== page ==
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Monday, January 17, 2011

Are Catholics bound to believe everything that the Pope teaches, even if it's not an infallible statement?

“Love the Lord with all your heart, and with all your soul,
and with all your MIND”--Matt 22:37

Are Catholics bound to believe everything that the Pope teaches, even if it's not an infallible statement? 

Since most Catholic teaching has not been infallibly defined, this is what Catholic Apologist Mark Shea rather cheekily calls the "Minimum Daily Requirement" question.  Basically what's being asked is, "What's the minimum I have to believe?"  or "Is there a Catholic loophole"? 
 From Mark Shea:"According to this ploy, we only have to pay attention to the Church when she infallibly defines something. The rest we can blow off if it is inconvenient... I think this approach is rubbish. I think the Church's teaching is simply normative and, though there can sometime be various pastoral exceptions to the norm, the first rule of thumb is, "How do I obey this?" not "How do I figure out a loophole to avoid this and make excuses for the preferred sins of my tribe?" (bold mine) Source:  here.

When we give directives to our children they ought to know better than to ask, "How seriously (i.e. infallibly) do you mean this?"  or "Are you giving an ultimatum here or is there some wiggle room?"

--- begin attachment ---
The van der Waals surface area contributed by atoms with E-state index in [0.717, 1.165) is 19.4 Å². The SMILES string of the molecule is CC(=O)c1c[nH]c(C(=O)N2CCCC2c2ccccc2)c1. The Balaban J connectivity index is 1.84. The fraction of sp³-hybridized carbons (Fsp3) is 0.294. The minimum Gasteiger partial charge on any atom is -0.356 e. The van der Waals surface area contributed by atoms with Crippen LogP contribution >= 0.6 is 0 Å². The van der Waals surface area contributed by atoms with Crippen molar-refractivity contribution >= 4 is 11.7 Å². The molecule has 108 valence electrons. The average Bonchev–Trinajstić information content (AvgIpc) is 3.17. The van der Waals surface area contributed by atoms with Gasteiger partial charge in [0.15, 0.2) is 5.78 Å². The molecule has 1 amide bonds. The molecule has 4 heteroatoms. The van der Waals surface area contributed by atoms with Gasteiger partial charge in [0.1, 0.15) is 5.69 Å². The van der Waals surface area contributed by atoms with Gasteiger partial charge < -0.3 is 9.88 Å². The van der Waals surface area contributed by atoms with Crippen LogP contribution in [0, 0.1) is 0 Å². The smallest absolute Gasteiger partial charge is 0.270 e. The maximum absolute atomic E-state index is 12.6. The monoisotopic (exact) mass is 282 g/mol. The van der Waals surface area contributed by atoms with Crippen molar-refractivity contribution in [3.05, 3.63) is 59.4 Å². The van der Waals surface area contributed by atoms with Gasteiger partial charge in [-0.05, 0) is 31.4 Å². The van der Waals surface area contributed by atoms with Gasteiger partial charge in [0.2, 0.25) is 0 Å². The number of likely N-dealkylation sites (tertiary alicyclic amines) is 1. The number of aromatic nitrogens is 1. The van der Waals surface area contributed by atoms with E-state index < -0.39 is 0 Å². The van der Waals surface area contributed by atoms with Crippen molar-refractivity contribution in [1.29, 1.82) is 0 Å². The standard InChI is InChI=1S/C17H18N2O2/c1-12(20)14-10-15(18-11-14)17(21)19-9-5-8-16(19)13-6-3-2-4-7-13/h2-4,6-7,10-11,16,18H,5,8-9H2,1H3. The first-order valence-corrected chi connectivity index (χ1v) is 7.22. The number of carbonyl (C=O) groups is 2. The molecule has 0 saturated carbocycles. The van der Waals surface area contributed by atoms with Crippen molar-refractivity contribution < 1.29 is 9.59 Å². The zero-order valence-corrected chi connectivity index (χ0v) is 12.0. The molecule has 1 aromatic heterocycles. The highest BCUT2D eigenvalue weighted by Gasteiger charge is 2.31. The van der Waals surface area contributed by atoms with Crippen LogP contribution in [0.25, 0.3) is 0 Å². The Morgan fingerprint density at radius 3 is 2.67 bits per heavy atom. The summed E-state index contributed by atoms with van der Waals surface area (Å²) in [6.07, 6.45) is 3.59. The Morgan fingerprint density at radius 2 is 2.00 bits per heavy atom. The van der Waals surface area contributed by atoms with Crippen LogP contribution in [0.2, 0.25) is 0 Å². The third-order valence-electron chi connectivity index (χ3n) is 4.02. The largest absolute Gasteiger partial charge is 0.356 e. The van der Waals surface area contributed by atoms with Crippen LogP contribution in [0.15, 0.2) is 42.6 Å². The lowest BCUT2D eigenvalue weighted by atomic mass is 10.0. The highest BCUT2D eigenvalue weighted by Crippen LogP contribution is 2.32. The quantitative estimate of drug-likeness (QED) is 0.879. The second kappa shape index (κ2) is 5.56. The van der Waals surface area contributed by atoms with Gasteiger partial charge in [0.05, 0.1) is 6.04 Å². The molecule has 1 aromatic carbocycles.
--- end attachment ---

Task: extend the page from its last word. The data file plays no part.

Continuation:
Similarly, the question we, the faithful, ought to be asking of our Church is, "Is it an authoritative teaching?" not "Is it infallible?"

892: Divine assistance is also given to the successors of the apostles, teaching in communion with the successor of Peter, and, in a particular way, to the bishop of Rome, pastor of the whole Church, when, without arriving at an infallible definition and without pronouncing in a "definitive manner," they propose in the exercise of the ordinary Magisterium a teaching that leads to better understanding of Revelation in matters of faith and morals. To this ordinary teaching the faithful "are to adhere to it with religious assent" which, though distinct from the assent of faith, is nonetheless an extension of it. (bold mine) Catechism of the Catholic Church

Note:  even when the Catholic hierarchy writes something concerning faith or morals, if it is not presented as an authoritative teaching, Catholics are free to disagree.  For example, Pope Benedict has written a book called "Jesus of Nazareth" in which he provides some of his own speculation (however learned and insightful) regarding Our Lord.  We can dismiss or embrace his speculations, as it is not authoritatively presented.

So, to summarize:  yes, Catholics must believe what's been authoritatively taught by the Catholic Church, even if it's not presented infallibly, but we are not bound to assent to individual bishops (or even the Pope) when they are merely offering their theological opinions.

Additionally, St. Thomas Aquinas states that there are two situations when one is not obligated to obey his legitimate superior: 1) he proposes something outside the scope of his lawful authority or 2) he commands something in contradiction to higher authority.

For more in-depth study visit these websites:

Catholic Bible online

Catechism of the Catholic Church online

more Mark Shea on "Minimum Daily Adult Requirement Christianity"

Catholic Answers forum discussion on this topic

"Always be prepared to give an answer to everyone who asks you to give the reason for the hope that you have. But do this with gentleness and respect" - 1 Peter 3:15

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